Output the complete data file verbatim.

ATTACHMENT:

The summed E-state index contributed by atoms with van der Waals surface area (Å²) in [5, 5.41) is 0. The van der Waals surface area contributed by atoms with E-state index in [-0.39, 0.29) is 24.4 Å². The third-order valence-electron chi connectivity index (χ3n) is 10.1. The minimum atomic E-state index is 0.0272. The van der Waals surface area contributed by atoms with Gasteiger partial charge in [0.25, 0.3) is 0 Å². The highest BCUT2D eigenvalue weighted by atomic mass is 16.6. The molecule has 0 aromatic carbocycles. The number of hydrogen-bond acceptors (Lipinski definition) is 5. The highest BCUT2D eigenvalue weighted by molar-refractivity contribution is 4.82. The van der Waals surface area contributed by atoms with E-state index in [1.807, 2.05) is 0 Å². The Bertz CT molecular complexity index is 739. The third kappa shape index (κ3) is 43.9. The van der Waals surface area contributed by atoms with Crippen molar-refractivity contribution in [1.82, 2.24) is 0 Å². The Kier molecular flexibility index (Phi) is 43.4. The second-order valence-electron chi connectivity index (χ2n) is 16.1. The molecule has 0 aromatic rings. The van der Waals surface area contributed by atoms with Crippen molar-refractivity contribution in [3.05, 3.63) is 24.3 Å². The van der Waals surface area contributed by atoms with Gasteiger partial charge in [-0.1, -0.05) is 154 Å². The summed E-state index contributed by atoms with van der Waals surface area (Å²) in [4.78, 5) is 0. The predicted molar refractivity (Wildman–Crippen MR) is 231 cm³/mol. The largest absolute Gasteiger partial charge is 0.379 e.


The summed E-state index contributed by atoms with van der Waals surface area (Å²) in [5, 5.41) is 0. The van der Waals surface area contributed by atoms with E-state index in [-0.39, 0.29) is 24.4 Å². The third-order valence-electron chi connectivity index (χ3n) is 10.1. The minimum atomic E-state index is 0.0272. The van der Waals surface area contributed by atoms with Gasteiger partial charge in [0.25, 0.3) is 0 Å². The highest BCUT2D eigenvalue weighted by atomic mass is 16.6. The molecule has 0 aromatic carbocycles. The number of hydrogen-bond acceptors (Lipinski definition) is 5. The highest BCUT2D eigenvalue weighted by molar-refractivity contribution is 4.82. The van der Waals surface area contributed by atoms with E-state index in [1.807, 2.05) is 0 Å². The Bertz CT molecular complexity index is 739. The third kappa shape index (κ3) is 43.9. The van der Waals surface area contributed by atoms with Crippen molar-refractivity contribution in [1.82, 2.24) is 0 Å². The Kier molecular flexibility index (Phi) is 43.4. The second-order valence-electron chi connectivity index (χ2n) is 16.1. The molecule has 0 aromatic rings. The van der Waals surface area contributed by atoms with Crippen molar-refractivity contribution in [3.05, 3.63) is 24.3 Å². The van der Waals surface area contributed by atoms with Gasteiger partial charge in [-0.1, -0.05) is 154 Å². The summed E-state index contributed by atoms with van der Waals surface area (Å²) in [4.78, 5) is 0. The predicted molar refractivity (Wildman–Crippen MR) is 231 cm³/mol. The largest absolute Gasteiger partial charge is 0.379 e.